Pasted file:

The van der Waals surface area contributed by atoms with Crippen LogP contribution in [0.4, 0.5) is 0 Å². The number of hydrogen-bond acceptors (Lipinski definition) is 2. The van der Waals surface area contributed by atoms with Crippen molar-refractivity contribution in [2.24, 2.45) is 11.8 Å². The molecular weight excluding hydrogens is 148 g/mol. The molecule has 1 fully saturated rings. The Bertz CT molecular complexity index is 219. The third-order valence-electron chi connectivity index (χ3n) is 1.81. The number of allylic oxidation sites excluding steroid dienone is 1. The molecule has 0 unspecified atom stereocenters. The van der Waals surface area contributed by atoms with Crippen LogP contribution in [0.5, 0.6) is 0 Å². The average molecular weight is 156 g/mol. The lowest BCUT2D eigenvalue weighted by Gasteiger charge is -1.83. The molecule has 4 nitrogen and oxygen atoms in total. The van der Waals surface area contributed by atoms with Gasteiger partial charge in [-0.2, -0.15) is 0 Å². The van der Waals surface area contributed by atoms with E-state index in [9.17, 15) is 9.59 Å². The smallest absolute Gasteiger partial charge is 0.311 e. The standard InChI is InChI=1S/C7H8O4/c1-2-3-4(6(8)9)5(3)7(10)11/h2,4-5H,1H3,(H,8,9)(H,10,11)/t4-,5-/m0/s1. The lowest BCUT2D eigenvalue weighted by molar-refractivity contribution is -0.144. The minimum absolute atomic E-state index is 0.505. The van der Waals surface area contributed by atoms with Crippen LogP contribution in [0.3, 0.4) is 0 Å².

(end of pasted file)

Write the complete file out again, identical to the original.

The van der Waals surface area contributed by atoms with Crippen LogP contribution in [0.4, 0.5) is 0 Å². The number of hydrogen-bond acceptors (Lipinski definition) is 2. The van der Waals surface area contributed by atoms with Crippen molar-refractivity contribution in [2.24, 2.45) is 11.8 Å². The molecular weight excluding hydrogens is 148 g/mol. The molecule has 1 fully saturated rings. The Bertz CT molecular complexity index is 219. The third-order valence-electron chi connectivity index (χ3n) is 1.81. The number of allylic oxidation sites excluding steroid dienone is 1. The molecule has 0 unspecified atom stereocenters. The van der Waals surface area contributed by atoms with Crippen LogP contribution in [0.5, 0.6) is 0 Å². The average molecular weight is 156 g/mol. The lowest BCUT2D eigenvalue weighted by Gasteiger charge is -1.83. The molecule has 4 nitrogen and oxygen atoms in total. The van der Waals surface area contributed by atoms with Gasteiger partial charge in [-0.2, -0.15) is 0 Å². The van der Waals surface area contributed by atoms with E-state index in [9.17, 15) is 9.59 Å². The smallest absolute Gasteiger partial charge is 0.311 e. The standard InChI is InChI=1S/C7H8O4/c1-2-3-4(6(8)9)5(3)7(10)11/h2,4-5H,1H3,(H,8,9)(H,10,11)/t4-,5-/m0/s1. The lowest BCUT2D eigenvalue weighted by molar-refractivity contribution is -0.144. The minimum absolute atomic E-state index is 0.505. The van der Waals surface area contributed by atoms with Crippen LogP contribution in [0.3, 0.4) is 0 Å².